Ramesses The Great By Percy Bysshe Shelley: Poem Analysis

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Around 1279 BCE to 1213 BCE, a pharaoh by the name Ramesses the Great, also known as Ozymandias, became the ruler of the nineteenth dynasty in ancient Egypt. When Percy Bysshe Shelley heard of the decayed statue of Ramesses the Great, he decide to base a poem, Ozymandias, on the ancient pharaoh. Ozymandias is one of Shelley’s most famous works due to the vast assortment of literary context, including the imagery, the deeper meaning of word choices, and the different morals that could be concluded from the poem. The poem, between the setting and the statue, is full of imagery. The first setting described in the poem is when the first speaker meets the traveler, the second speaker, and describes he is “from an antique land”. It is not …show more content…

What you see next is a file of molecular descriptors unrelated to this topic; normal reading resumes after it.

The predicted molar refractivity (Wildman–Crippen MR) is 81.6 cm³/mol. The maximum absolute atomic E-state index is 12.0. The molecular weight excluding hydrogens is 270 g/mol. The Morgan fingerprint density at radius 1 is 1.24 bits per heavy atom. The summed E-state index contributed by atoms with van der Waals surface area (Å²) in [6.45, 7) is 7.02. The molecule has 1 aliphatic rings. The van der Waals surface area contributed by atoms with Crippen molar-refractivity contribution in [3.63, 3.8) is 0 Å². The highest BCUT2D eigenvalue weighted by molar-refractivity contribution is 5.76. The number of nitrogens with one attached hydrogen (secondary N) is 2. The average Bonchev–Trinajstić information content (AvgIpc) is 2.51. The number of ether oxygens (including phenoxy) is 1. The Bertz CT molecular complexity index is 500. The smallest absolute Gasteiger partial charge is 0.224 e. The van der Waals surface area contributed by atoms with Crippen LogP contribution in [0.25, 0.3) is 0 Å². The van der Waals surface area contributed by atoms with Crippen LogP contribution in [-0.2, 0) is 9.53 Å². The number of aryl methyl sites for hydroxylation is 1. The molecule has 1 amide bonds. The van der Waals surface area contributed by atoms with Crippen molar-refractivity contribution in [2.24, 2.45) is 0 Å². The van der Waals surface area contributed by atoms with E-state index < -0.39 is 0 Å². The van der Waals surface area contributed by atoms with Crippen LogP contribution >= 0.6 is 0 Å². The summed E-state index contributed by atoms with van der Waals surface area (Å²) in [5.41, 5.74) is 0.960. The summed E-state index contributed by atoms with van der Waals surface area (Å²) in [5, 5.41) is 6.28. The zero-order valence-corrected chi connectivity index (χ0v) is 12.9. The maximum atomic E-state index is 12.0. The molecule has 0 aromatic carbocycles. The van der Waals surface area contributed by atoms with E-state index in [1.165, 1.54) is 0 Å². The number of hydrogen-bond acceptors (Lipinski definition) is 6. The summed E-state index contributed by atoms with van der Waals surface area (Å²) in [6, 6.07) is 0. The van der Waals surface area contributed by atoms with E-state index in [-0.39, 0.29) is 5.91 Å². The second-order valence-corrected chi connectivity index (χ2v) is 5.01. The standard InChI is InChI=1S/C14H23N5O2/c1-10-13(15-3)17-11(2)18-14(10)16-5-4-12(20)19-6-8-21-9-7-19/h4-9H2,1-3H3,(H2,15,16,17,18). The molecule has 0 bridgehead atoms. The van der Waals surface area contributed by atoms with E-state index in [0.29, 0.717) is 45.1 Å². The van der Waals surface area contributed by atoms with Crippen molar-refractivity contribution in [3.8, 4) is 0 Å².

He truly believes that there is not another single person more powerful, stronger, or intelligent then he is. Ozymandias wants every single one of his accomplishes, like his powerful empire, to be remembered until the end of time. He even challenges God when he says, “Look on my works, ye Mighty, and despair!” Ozymandias believes his accomplishments are so magnificent that will discouraged God from trying to beat his success and triumphs. Ozymandias sees himself as one to be desired because of his success, power, and riches, but he didn’t comprehend that not everything will last forever. Even though the surroundings of the statue are nothing but sand that seems to stretch forever, a person could gather that the statue was probably the center of an empire when it was built. So Ozymandias did achieve his desire to be remembered after everything else he worked for had disappeared, only it did not last

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